Between 1961 and 1995, Briggs wrote a five-volume text on the history of broadcasting in the UK from 1922 to 1974 – essentially the history of the BBC, who commissioned the work.Briggs' other works ranged from an account of the period that Karl Marx spent in London to the corporate history of British retailer Marks and Spencer. In 1987, Lord Briggs was invited to be President of the Brontë Society, a literary society established in 1893 in Haworth, near Keighley, Yorkshire. He presided over the Society's centenary celebrations in 1993 and continued as President until he retired from the position in 1996. He was also President of the William Morris Society from 1978 to 1991 and President of the Victorian Society (UK) from 1986 until his death.
He died at home in Lewes at the age of 94 on 15 March 2016.
He married Susan Anne Banwell of Keevil, Wiltshire in 1955and they had two sons and two daughters.
Hut 8 was a section in the Government Code and Cypher School (GC&CS) at Bletchley Park tasked with solving German naval (Kriegsmarine) Enigma messages. The section was led initially by Alan Turing. He was succeeded in November 1942 by his deputy, Hugh Alexander. Patrick Mahon succeeded Alexander in September 1944.
Lieutenant Colonel John Henry Guy Nevill, 5th Marquess of Abergavenny, was a British peer.
Sir Howard Frank Trayton Smith, was a British diplomat.
Richard Boris Ford ,, was a literary critic, writer, editor and educationist.
Louis Francis Salzman was a British economic historian who specialised in the medieval period.
Walter Hindes Godfrey, CBE, FSA, FRIBA (1881–1961), was an English architect, antiquary, and architectural and topographical historian. He was also a landscape architect and designer, and an accomplished draftsman and illustrator. He was (1941–60) the first director and the inspiration behind the foundation of the National Buildings Record, the basis of today's Historic England Archive, and edited or contributed to numerous volumes of the Survey of London. He devised a system of Service Heraldry for recording service in the European War.
5IT was a British Broadcasting Company radio station which broadcast from Birmingham, England, between 1922 and 1927.
Winifred Eveleen Gérin, née Bourne, was an English biographer born in Hamburg. She is best known as a biographer of the Brontë sisters and their brother Branwell, whose lives she researched extensively. Charlotte Brontë: the Evolution of Genius (1967) is regarded as her seminal work and received the James Tait Black Memorial Prize, the Rose Mary Crawshay Prize and the Royal Society of Literature Heinemann prize.
Rowland Leonard Miall was a broadcaster and administrator at the BBC for 35 years, from 1939 to 1974. In retirement, he became a research historian, studying the history of broadcasting.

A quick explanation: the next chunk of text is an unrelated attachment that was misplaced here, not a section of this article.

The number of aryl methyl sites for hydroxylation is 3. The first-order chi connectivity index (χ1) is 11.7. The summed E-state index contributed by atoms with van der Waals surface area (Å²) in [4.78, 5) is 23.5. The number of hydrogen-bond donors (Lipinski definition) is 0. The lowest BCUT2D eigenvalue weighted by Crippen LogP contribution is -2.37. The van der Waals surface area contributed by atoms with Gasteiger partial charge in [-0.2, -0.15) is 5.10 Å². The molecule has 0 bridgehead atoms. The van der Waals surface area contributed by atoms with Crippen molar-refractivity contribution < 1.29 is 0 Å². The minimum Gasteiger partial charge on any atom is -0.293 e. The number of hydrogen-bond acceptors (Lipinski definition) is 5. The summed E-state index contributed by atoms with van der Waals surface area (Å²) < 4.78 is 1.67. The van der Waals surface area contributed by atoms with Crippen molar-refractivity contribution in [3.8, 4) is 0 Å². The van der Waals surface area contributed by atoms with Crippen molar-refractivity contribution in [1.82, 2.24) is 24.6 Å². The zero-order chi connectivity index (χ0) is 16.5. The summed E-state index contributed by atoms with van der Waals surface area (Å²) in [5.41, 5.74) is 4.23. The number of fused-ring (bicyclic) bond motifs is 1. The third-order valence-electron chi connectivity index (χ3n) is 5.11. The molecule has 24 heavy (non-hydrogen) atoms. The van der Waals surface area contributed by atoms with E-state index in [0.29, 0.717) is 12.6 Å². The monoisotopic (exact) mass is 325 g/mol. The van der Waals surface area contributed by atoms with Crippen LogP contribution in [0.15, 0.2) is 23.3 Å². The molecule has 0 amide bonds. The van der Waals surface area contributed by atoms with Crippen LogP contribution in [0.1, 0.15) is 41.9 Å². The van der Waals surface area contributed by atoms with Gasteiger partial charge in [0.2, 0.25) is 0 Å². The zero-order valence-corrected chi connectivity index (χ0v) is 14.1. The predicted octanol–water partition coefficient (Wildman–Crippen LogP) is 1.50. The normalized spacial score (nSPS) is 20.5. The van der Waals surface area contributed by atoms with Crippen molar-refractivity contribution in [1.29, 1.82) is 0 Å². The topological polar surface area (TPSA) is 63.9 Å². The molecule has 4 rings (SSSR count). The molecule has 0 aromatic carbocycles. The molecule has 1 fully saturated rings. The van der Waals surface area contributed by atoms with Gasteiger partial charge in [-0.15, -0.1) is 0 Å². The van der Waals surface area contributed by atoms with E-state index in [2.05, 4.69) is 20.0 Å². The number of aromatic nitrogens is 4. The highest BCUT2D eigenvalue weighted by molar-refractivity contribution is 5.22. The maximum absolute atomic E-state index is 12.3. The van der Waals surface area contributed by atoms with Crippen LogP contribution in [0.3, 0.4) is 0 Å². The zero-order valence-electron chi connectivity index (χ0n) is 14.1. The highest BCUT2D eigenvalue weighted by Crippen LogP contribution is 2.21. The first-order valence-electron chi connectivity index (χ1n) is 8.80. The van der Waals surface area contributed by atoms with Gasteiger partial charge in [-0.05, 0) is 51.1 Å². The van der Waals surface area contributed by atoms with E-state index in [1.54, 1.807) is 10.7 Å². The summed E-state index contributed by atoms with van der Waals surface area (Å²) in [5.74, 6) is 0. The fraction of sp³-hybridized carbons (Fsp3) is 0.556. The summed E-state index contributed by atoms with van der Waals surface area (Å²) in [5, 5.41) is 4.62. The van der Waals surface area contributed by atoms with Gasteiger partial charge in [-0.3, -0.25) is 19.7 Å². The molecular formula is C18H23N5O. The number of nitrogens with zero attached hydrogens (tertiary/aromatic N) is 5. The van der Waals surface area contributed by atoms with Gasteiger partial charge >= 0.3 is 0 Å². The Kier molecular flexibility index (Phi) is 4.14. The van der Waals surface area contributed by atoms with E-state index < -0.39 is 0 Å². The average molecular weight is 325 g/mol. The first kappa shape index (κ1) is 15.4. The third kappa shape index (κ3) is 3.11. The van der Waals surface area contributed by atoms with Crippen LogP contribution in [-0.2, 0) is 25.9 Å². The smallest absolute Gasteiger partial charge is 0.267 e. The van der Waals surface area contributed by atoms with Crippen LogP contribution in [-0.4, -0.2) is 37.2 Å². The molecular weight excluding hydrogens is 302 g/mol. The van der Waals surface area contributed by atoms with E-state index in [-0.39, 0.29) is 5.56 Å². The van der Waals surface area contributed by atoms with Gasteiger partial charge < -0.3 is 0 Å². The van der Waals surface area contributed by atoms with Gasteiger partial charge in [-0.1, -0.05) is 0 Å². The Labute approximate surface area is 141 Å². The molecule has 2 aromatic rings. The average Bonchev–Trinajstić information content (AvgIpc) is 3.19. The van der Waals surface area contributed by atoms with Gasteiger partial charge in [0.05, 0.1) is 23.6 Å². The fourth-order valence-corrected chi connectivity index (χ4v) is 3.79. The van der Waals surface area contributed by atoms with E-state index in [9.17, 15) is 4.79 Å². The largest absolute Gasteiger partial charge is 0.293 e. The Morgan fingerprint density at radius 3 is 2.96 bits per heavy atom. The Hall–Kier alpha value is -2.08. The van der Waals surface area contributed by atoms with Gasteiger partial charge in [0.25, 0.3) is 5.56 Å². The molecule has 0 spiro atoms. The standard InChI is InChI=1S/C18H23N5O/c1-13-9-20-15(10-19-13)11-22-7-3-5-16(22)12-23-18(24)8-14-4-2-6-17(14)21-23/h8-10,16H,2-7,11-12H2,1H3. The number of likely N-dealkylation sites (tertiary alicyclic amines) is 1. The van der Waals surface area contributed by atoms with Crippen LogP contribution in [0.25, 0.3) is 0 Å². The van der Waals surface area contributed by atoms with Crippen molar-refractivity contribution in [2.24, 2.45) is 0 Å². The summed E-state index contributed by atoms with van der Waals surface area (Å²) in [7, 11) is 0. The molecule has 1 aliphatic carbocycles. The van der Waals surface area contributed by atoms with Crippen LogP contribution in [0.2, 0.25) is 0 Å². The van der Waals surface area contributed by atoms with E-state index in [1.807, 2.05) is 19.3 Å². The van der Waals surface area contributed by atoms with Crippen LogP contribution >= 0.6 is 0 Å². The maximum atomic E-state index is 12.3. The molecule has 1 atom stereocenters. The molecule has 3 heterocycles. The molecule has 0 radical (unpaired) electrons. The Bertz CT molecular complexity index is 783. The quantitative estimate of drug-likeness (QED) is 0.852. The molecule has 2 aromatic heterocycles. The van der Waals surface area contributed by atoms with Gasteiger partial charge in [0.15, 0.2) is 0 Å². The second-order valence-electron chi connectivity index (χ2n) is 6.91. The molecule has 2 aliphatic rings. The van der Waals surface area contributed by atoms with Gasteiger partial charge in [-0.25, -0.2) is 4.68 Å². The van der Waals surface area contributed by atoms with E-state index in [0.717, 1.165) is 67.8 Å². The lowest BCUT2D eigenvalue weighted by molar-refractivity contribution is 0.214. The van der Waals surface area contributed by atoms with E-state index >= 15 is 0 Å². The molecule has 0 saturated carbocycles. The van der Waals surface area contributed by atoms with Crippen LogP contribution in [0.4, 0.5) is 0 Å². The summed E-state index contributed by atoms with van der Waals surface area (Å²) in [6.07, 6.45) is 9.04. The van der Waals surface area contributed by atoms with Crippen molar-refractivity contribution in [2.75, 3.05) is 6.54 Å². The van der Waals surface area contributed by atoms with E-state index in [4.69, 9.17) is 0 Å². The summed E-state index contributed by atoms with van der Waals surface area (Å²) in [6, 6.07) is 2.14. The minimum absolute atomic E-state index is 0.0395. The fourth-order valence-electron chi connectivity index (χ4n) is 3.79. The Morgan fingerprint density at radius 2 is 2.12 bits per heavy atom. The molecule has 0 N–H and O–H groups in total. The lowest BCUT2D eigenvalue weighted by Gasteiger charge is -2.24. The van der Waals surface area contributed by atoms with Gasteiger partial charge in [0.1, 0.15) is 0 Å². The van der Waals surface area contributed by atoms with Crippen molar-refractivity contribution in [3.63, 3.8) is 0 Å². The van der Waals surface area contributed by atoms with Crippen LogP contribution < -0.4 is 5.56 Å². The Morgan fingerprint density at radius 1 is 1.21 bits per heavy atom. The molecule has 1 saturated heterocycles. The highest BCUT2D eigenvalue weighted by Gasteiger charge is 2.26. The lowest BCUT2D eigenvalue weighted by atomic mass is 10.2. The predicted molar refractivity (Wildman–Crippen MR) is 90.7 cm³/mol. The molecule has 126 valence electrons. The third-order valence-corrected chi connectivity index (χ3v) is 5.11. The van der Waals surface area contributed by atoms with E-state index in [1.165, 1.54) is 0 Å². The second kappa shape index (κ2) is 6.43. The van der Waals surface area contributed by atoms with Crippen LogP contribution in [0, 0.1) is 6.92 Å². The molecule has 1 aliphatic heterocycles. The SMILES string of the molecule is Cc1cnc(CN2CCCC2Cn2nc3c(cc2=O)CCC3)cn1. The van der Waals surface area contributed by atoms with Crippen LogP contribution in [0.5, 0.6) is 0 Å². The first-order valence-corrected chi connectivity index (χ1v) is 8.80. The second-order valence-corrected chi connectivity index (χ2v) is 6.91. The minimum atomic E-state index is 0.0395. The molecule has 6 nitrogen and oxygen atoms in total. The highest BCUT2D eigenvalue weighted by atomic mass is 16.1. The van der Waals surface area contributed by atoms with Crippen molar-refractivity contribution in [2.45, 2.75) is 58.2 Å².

Oakbank School is a mixed secondary school and sixth form located in Keighley, West Yorkshire, England. It is situated near Ingrow Lane on Oakworth Road (B6143) in the west of Keighley. It became a Sports College in 1997, and gained Technology College accreditation in 2004.
Robert Leslie Pollington "Bobby" Milburn FSA was an Anglican priest in the 20th century.
Sir Swire Smith was an English woollen manufacturer, educationalist and Liberal Party politician. In many ways he was typical of the public-spirited, self-made Victorian. Of nonconformist lineage, he believed in social and intellectual improvement, the virtues of hard work and thrift and the role of the Liberal Party in the encouragement and promotion of this ethic.
Dennis William Babbage was an English mathematician associated with Magdalene College, Cambridge, and with codebreaking at Bletchley Park during World War II.
Sir Herbert Stanley Marchant KCMG OBE was a schoolmaster, at Bletchley Park the codebreaking centre in World War II, and then a diplomat. He was ambassador to Cuba (1960–63) and Tunisia (1963–66); remembered for replying to British newspapers during the Cuban Missile Crisis that “Everything is perfectly quiet here”.
Roy Malcolm MacLeod is an American-born historian who has spent his career working in the United Kingdom and Australia. He is a leading specialist on the history and sociology of science and knowledge.
Miles Taylor, FRHistS is a historian of 19th-century Britain, and an academic administrator. Since 2004, he has been a Professor of History at the University of York and between 2008 and 2014 he was Director of the University of London's Institute of Historical Research.
Geoffrey Francis Andrew Best FBA was an English historian known for his studies of warfare and works about Winston Churchill.
Donald Read was a British historian. He was emeritus Professor of Modern English History at the University of Kent and in 1988 was appointed to write the authorised history of Reuters. Read died in 2018, aged 88, in Blackpool.
| President of the Workers' Educational Association |
1958 – 1967
The Lord Gardiner
| Chancellor of the Open University |
The Baroness Boothroyd
Oliver Franks, Baron Franks
| Provost of Worcester College, Oxford |